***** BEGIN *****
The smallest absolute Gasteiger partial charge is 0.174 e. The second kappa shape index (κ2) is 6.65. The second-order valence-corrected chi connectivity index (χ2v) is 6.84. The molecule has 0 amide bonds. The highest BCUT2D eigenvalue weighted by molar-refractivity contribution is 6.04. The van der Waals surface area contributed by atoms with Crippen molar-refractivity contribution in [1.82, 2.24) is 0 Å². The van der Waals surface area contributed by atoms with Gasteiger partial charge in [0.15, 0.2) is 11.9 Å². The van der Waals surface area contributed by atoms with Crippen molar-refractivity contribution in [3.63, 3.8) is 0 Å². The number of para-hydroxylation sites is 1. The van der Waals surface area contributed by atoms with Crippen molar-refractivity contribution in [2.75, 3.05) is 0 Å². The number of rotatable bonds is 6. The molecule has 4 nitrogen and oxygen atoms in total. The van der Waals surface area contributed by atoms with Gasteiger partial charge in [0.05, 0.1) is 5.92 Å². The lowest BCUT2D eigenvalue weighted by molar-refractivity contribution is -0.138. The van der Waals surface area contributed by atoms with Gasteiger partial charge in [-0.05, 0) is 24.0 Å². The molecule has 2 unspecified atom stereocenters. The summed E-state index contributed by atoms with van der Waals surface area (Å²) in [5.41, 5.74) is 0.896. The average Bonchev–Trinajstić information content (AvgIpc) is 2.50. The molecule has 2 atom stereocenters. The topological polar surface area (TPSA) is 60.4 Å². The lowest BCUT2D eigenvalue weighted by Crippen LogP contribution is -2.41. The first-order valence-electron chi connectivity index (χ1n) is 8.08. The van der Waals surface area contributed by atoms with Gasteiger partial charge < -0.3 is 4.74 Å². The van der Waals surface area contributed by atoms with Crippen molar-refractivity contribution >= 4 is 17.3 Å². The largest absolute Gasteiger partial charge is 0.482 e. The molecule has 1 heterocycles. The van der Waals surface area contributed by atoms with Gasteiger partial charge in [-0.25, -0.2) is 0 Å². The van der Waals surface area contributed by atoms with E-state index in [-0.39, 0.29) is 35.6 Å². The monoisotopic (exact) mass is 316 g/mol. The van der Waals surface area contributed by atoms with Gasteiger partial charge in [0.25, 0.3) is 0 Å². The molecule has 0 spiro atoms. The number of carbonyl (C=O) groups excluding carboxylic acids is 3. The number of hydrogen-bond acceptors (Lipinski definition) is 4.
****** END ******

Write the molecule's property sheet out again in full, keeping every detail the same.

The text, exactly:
The smallest absolute Gasteiger partial charge is 0.174 e. The second kappa shape index (κ2) is 6.65. The second-order valence-corrected chi connectivity index (χ2v) is 6.84. The molecule has 0 amide bonds. The highest BCUT2D eigenvalue weighted by molar-refractivity contribution is 6.04. The van der Waals surface area contributed by atoms with Crippen molar-refractivity contribution in [1.82, 2.24) is 0 Å². The van der Waals surface area contributed by atoms with Gasteiger partial charge in [0.15, 0.2) is 11.9 Å². The van der Waals surface area contributed by atoms with Crippen molar-refractivity contribution in [3.63, 3.8) is 0 Å². The number of para-hydroxylation sites is 1. The van der Waals surface area contributed by atoms with Crippen molar-refractivity contribution in [2.75, 3.05) is 0 Å². The number of rotatable bonds is 6. The molecule has 4 nitrogen and oxygen atoms in total. The van der Waals surface area contributed by atoms with Gasteiger partial charge in [0.05, 0.1) is 5.92 Å². The lowest BCUT2D eigenvalue weighted by molar-refractivity contribution is -0.138. The van der Waals surface area contributed by atoms with Gasteiger partial charge in [-0.05, 0) is 24.0 Å². The molecule has 2 unspecified atom stereocenters. The summed E-state index contributed by atoms with van der Waals surface area (Å²) in [5.41, 5.74) is 0.896. The average Bonchev–Trinajstić information content (AvgIpc) is 2.50. The molecule has 2 atom stereocenters. The topological polar surface area (TPSA) is 60.4 Å². The lowest BCUT2D eigenvalue weighted by Crippen LogP contribution is -2.41. The first-order valence-electron chi connectivity index (χ1n) is 8.08. The van der Waals surface area contributed by atoms with Gasteiger partial charge < -0.3 is 4.74 Å². The van der Waals surface area contributed by atoms with Crippen molar-refractivity contribution >= 4 is 17.3 Å². The largest absolute Gasteiger partial charge is 0.482 e. The molecule has 1 heterocycles. The van der Waals surface area contributed by atoms with Gasteiger partial charge in [-0.25, -0.2) is 0 Å². The van der Waals surface area contributed by atoms with E-state index in [-0.39, 0.29) is 35.6 Å². The monoisotopic (exact) mass is 316 g/mol. The van der Waals surface area contributed by atoms with Gasteiger partial charge in [0.25, 0.3) is 0 Å². The molecule has 0 spiro atoms. The number of carbonyl (C=O) groups excluding carboxylic acids is 3. The number of hydrogen-bond acceptors (Lipinski definition) is 4.